High nursing demand reduces depression-like behavior despite increasing glucocorticoid concentrations and reducing hippocampal neurogenesis in late postpartum rats

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Abstract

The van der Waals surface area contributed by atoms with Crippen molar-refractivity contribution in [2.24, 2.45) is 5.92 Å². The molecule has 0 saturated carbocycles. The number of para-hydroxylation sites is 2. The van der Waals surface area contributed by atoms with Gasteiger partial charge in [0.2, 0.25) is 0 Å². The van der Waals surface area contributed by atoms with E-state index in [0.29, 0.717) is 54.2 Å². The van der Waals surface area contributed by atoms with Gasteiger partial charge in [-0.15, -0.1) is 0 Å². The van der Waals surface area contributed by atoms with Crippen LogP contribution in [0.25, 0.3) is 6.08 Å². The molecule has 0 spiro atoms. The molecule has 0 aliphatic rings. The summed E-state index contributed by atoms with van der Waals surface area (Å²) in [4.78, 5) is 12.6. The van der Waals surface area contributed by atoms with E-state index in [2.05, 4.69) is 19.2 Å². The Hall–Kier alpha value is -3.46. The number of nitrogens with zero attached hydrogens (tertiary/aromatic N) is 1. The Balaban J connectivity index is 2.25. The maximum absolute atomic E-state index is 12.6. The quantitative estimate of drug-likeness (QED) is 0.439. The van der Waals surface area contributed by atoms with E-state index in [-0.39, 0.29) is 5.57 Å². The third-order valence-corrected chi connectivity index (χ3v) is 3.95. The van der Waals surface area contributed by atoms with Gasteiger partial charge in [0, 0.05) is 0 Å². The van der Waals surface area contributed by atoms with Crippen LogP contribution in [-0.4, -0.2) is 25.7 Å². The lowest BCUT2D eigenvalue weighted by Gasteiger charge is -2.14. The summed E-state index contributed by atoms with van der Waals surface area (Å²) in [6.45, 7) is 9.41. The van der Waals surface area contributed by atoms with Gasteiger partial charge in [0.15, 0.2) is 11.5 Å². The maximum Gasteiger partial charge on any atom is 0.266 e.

Approximately 15% of women who give birth develop postpartum depression (PPD), and the risk is greater in women who do not breastfeed or who cease breastfeeding early. In some women, early cessation or absence of breastfeeding precedes PPD, but the neuroendocrine mechanisms of this relationship are unknown. We tested whether nursing demand would alter behavioral and endocrine endpoints relevant for depression in postpartum rats. Adult female Sprague-Dawley rats underwent thelectomy (thel; removal of teats), sham surgery (sham), or no surgery (control). Litters were rotated between thel and sham rats every 12 h, yielding a higher nursing burden for sham rats. We investigated behavior in the forced swim test (FST), open field test, and sucrose preference test, and serum corticosterone (CORT) concentrations. Because the hippocampus changes structurally in depression and with maternal experience, we investigated cell proliferation using Ki-67 and hippocampal neurogenesis and immature neuron development using doublecortin (DCX) immunohistochemistry. Sham rats spent less time immobile in the FST compared with control and thel rats. Sham rats also had higher CORT concentrations and fewer Ki-67 cells. Thel rats had more DCX-expressing cells and a greater proportion of mature DCX-expressing cells compared with control and sham rats. These data suggest that greater nursing demand reduces stress-related behavioral responses despite increasing CORT concentrations and suppressing hippocampal neurogenesis. This work is an important step in identifying how lactation buffers behavioral responses to stress and reorganizes stress-related neural circuitry and is crucial for identifying mechanisms of postpartum psychiatric illnesses.

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